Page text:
I’ve really valued Robert Augustus Masters insights; firstly his insights into our emotional life, and secondly and most recently, his insights into the challenges and invitations of being a man (his latest book To Be a Man: A Guide to True Masculine Power Hardcover– January 1, 2015).
In this Sounds True conversation Masters, who is an integral psychotherapist and spiritual teacher whose work emphasizes physical embodiment and greater relational maturity. He talks about the deep shame that men often experience in a society that encourages them to “man up” and ignore their emotions. He also speaks on developing a healthier approach to anger, as well as coming to a new understanding of masculine sexuality (68 minutes).
So often its impossible to get past the ideology and the psychological frameworks and conditioning that undergird violence. Then too there is the question of what constitutes “common good” (especially when considered from a political perspective)?
However, Merton’s defining of “nonviolence” has significant merit, not least in terms of, at the very least, beginning the conversation.
"Nonviolence seeks to ‘win’ not by destroying or even by humiliating the adversary, but by convincing [the adversary] that there is a higher and more certain common good than can be attained by bombs and blood. Nonviolence, ideally speaking, does not try to overcome the adversary by winning over [them], but to turn [them] from an adversary into a collaborator by winning [them] over."
—Thomas Merton, from Faith and Violence: Christian Teaching and Christian Practice
Mark Vernon recently highlighted an interesting report written by Dr Jonathan Rowson, Director of the secular organisation RSA’s (Royal Society for the encouragement of Arts, Manufacturers and Commerce) Social Brain Centre, “this report examines how many of society’s problems risk going unaddressed as we struggle to ‘do depth’ in public – it is historically sidestepped by governments and deferred to religions. But at a time of political alienation and democratic stress, it is no surprise that politicians and the public are now seeking to reconnect with their forgotten spiritual roots.
Spiritualise: revitalising spirituality to address 21st century challenges is the culmination of a two-year project funded by the John Templeton Foundation and the Touchstone Trust. The project received contributions from over three hundred experts including atheists, agnostics, and people of various faiths.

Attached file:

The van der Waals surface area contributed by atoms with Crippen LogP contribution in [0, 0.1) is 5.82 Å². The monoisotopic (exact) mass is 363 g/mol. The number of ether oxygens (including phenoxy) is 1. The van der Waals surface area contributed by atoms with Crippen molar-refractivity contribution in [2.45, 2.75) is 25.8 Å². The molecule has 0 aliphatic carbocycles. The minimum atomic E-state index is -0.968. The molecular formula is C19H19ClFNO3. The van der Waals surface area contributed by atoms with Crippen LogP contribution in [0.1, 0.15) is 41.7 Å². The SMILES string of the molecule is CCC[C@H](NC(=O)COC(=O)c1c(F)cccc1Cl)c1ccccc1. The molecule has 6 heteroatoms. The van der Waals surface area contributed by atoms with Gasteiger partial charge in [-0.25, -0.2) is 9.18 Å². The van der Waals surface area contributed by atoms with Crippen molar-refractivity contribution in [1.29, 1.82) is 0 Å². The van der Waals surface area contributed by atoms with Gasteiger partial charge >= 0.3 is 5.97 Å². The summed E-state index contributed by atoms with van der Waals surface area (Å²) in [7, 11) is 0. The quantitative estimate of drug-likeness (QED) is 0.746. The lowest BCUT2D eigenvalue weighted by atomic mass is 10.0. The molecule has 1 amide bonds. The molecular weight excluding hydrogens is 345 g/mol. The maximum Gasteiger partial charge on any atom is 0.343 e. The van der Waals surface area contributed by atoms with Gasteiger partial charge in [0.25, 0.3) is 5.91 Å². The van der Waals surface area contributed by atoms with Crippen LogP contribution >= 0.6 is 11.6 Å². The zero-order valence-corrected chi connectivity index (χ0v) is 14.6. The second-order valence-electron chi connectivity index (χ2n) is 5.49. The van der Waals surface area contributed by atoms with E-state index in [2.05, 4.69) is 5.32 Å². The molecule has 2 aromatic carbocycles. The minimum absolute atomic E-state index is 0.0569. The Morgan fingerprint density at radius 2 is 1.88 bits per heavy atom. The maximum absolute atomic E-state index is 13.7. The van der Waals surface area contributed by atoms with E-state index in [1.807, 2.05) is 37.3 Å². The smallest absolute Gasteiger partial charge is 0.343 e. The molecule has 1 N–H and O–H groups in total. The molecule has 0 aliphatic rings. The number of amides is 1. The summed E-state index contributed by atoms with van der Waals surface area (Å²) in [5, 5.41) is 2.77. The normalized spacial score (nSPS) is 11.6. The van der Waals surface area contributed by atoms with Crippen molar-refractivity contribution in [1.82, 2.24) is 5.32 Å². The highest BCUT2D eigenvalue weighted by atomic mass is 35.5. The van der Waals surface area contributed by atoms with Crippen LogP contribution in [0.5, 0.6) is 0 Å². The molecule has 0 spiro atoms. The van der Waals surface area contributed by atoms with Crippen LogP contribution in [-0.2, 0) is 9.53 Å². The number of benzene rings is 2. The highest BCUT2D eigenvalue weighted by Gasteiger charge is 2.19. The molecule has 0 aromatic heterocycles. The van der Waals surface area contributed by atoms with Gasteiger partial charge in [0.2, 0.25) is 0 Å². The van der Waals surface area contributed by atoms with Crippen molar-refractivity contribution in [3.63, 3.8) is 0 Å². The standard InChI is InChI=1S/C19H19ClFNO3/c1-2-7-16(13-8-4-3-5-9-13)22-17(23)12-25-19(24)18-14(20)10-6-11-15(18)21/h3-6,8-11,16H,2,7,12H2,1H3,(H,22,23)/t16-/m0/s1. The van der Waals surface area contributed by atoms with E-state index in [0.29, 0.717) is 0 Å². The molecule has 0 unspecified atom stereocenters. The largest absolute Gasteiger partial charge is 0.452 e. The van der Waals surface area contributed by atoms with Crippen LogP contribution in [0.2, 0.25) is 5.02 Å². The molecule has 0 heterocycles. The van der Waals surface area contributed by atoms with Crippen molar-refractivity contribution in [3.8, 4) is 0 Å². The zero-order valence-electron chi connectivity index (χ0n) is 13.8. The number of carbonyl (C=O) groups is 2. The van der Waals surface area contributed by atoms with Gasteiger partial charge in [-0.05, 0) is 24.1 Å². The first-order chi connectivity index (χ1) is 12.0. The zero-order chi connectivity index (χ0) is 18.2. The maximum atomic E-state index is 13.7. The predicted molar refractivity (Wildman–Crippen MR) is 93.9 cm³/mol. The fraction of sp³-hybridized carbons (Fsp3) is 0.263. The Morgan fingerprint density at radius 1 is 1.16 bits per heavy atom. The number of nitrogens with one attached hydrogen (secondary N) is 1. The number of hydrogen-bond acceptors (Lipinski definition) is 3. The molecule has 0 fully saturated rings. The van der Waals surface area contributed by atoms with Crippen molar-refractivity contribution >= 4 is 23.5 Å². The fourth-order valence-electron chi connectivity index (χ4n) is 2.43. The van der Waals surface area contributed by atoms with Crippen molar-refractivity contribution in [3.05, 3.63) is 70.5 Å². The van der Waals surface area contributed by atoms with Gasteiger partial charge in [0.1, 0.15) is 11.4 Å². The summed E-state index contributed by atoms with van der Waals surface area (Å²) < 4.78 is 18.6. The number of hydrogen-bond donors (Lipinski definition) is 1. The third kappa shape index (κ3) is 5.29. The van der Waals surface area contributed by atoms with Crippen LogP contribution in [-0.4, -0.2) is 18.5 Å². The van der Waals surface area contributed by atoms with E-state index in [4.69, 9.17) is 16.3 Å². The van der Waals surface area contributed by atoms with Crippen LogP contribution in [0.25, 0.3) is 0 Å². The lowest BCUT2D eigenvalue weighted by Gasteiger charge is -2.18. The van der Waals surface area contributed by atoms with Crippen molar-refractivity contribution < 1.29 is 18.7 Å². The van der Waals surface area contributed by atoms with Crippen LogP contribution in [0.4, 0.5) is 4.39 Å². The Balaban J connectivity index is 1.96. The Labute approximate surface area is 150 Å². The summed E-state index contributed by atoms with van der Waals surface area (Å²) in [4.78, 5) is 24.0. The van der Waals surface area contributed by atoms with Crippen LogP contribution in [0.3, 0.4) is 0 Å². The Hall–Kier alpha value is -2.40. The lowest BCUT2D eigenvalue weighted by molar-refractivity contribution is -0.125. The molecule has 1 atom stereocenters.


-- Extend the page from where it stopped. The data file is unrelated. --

Many people think of themselves as having a spiritual aspect to their lives, but without really knowing what that means. This report puts forth that whilst spiritual identification is an important part of life for millions of people, it currently remains ignored because it struggles to find coherent expression and, therefore, lacks credibility in the public domain.
This report recommends that we all rediscover and develop mature forms of spirituality, grounded both in what we can never really know about our place in the universe, and what we can know – and experience – about ourselves. The spiritual injunction is principally an experiential one, namely to know oneself as fully as possible. For many, that means beginning to see beyond the ego and recognise being part of a totality, or at least something bigger than oneself.
Spirituality can be explored in terms of four main aspects of human existence that are often distorted or misrepresented:
Love – the promise of belonging
Death – the awareness of being
Self – the path of becoming and transcendence
Soul – the sense of beyondness
The report concludes with twelve points to be read as calls to action, but not of the conventional injunctive ‘do this!’ variety. In each case, the suggestion is that most issues in the public realm have spiritual roots that we need to acknowledge, engage with, and ‘bring to the table’ when our personal and professional roles oblige us to think more instrumentally.”
You’ll find the PDF version of the report here (90+ pages). Personally I think the report highlights some real challenges to, and opportunities for the Church and the mission of God in the 21st century. The Spirituality conversation is to the 21st century West what St. Paul’s Athenian address. It provides a language and a way into both talking about Christianity and into sharing our rich resources in meaningful ways; ways that deepen and enrich what it means to be truly and fully human after the example of the Son of Man.
You can also read Mark Vernon’s thoughts in respect of the report here.